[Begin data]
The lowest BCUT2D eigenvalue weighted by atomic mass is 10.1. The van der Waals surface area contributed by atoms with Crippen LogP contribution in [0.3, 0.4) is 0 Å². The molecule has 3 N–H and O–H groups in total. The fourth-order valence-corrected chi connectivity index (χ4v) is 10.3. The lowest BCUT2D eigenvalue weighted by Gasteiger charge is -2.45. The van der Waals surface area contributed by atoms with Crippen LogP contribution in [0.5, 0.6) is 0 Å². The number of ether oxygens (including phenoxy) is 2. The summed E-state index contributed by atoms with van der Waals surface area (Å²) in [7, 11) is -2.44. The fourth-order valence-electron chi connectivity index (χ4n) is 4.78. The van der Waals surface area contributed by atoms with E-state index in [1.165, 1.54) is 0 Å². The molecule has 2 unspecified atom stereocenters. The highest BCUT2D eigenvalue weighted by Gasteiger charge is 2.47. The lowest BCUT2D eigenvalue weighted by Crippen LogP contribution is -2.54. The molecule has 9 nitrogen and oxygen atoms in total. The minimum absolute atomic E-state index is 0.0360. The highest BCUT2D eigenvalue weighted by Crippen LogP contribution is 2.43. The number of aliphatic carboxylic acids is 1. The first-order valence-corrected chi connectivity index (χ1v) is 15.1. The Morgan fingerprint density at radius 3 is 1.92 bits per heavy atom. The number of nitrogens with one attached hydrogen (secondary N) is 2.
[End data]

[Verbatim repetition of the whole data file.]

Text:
The lowest BCUT2D eigenvalue weighted by atomic mass is 10.1. The van der Waals surface area contributed by atoms with Crippen LogP contribution in [0.3, 0.4) is 0 Å². The molecule has 3 N–H and O–H groups in total. The fourth-order valence-corrected chi connectivity index (χ4v) is 10.3. The lowest BCUT2D eigenvalue weighted by Gasteiger charge is -2.45. The van der Waals surface area contributed by atoms with Crippen LogP contribution in [0.5, 0.6) is 0 Å². The number of ether oxygens (including phenoxy) is 2. The summed E-state index contributed by atoms with van der Waals surface area (Å²) in [7, 11) is -2.44. The fourth-order valence-electron chi connectivity index (χ4n) is 4.78. The van der Waals surface area contributed by atoms with E-state index in [1.165, 1.54) is 0 Å². The molecule has 2 unspecified atom stereocenters. The highest BCUT2D eigenvalue weighted by Gasteiger charge is 2.47. The lowest BCUT2D eigenvalue weighted by Crippen LogP contribution is -2.54. The molecule has 9 nitrogen and oxygen atoms in total. The minimum absolute atomic E-state index is 0.0360. The highest BCUT2D eigenvalue weighted by Crippen LogP contribution is 2.43. The number of aliphatic carboxylic acids is 1. The first-order valence-corrected chi connectivity index (χ1v) is 15.1. The Morgan fingerprint density at radius 3 is 1.92 bits per heavy atom. The number of nitrogens with one attached hydrogen (secondary N) is 2.